Molecular genetic studies looking to identify possible genes as the underlying cause of what is known as schizophrenia have identified a gene, dysbindin, which is believed to be involved in the pathogenesis of the disorder (Straub, R. E., Jiang, Y., MacLean, C. J., Ma, Y & Webb, B. T., 2002). The researchers state that ‘It remains a formal possibility that dysbindin itself is not aberrant in schizophrenia’. So which is it? It either is or it is not. These results can only be put down to chance until they are reliably replicated numerous times. This has yet to happen. Aside from the clear lack of clarity as to whether or not the gene is responsible these results are inconclusive as they fail a vital component of scientific research, replication.
Further studies interested in the lateral ventricle size in the brains of those diagnosed as schizophrenic have found differences; however there is substantial overlap with the ‘normal’ population (Andreasen, N. C., Swayze, V. W., Flaum, M., Yates, W. R., Arndt, S. & McChesney, C, 1990). Also most of these studies have used participants that have a long history of drug treatment with neuroleptics which have been shown to produce serious brain damage (Lehmann, 2001; Breggin, 1990). All these studies really demonstrate is that no direct evidence of a reliable nature has been found, and that their scientific method is poor.
What all this is suggesting is that in a vain attempt to find the biological cause/s of human misery and distress psychiatry has failed miserably. The evidence for all theories relating to biological causation is inconsistent and therefore only proves that no such cause exists. But why is this so? It can be argued that mental illness does not exist in the literal sense, that is, as a disease of the brain. Thus biological factors can never be found. Szasz (2000) argues that mental diseases are not diseases in the pathological sense, rather the mind, not being a material object, can only be diseased in the metaphorical sense. Leifer (2000) states that ‘the medical model portrays the mind as object, it equates mind with brain and uses this assumption to justify certain thoughts, feelings and behaviour as medical diseases’. Yet a person’s beliefs, be it that there is a god or that someone is out to get them, can not be explained by a defect or disease of the brain (Szasz, 1960). No such evidence exists for the idea. Therefore treating an individual for depression caused by a (non-proven) diseased brain does not make much sense. Portraying the mind as object also makes little sense. It is clear that mental illness is a metaphor that has been made literal by psychiatry in an attempt to validate the medical model. After all, it would seem quite unusual prescribing a drug for a metaphoric illness (Leifer, 2000).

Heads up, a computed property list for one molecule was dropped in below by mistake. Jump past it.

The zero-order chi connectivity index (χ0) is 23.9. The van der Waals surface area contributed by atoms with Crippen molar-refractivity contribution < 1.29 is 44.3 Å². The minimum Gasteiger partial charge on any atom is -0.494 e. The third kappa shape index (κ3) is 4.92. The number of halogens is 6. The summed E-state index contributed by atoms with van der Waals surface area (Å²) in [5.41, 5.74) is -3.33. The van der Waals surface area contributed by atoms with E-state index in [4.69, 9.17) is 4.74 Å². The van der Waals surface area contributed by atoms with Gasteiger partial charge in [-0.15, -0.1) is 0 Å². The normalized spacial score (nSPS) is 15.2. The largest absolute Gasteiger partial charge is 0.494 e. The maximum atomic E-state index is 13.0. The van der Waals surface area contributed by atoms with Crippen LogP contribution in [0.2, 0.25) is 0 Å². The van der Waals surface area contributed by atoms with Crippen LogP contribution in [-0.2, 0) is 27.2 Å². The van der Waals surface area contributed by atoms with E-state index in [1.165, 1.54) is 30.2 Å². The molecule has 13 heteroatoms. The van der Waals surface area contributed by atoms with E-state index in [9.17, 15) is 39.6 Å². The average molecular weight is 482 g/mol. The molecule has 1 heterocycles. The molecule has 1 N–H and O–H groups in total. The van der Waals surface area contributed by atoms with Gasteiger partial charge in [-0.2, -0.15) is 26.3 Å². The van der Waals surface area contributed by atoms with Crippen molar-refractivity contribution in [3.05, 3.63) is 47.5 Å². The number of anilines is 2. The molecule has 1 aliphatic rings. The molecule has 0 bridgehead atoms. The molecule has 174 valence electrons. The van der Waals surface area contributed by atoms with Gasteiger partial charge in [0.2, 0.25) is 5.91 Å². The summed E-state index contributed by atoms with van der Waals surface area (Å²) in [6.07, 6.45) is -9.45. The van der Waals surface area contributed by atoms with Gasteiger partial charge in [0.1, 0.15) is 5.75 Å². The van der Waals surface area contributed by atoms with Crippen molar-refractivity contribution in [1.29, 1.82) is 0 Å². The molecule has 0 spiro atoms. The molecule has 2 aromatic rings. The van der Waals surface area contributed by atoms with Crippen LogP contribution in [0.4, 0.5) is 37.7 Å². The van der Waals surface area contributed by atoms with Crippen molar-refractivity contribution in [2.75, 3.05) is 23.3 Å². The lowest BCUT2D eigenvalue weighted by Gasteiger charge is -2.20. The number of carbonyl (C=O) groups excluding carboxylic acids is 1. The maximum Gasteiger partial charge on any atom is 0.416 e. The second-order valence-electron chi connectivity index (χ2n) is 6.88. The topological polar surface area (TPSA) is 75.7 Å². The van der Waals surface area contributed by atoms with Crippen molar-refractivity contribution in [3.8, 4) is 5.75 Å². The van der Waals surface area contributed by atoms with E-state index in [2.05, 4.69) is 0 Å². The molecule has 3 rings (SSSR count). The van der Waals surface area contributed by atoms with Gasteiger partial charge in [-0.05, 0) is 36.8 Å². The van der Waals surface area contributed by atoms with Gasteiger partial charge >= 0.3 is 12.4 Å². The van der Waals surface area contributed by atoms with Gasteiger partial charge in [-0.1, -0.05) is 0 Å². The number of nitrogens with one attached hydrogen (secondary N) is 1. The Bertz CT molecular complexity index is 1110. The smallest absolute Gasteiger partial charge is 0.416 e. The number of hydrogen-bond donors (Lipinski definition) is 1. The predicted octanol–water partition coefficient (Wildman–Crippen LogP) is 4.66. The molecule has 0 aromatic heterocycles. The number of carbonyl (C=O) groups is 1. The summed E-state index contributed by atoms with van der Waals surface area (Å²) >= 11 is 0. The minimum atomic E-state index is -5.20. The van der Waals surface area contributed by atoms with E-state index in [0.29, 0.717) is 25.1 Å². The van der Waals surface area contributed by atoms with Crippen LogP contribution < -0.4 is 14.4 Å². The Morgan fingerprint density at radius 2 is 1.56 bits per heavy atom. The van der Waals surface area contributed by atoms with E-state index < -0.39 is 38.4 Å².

Perhaps it is easier for psychiatry to say that unwanted behaviours, thoughts etc are caused by abnormalities in the brain rather than to try and understand why individuals express themselves accordingly. More likely though it is in the self-interest of psychiatrists to promote the medical model to retain psychiatric identity as real doctors treating real medical problems (Leifer, 2000). However in labelling biology as to blame for behaviour/s they become caused and not chosen. Therefore under this model individuals are no longer responsible for their actions. But where is the distinction between cause and choice in ‘healthy’ and ‘unhealthy’ behaviours? Are pleasant thoughts and behaviours chosen or caused? Is giving a rose to a loved one a conscious decision or a result of balanced biochemistry? Is killing your loved one a conscious decision or a result of imbalanced biochemistry? Surely they are both choices yet one is deemed socially desirable to be responsible for, the other is not.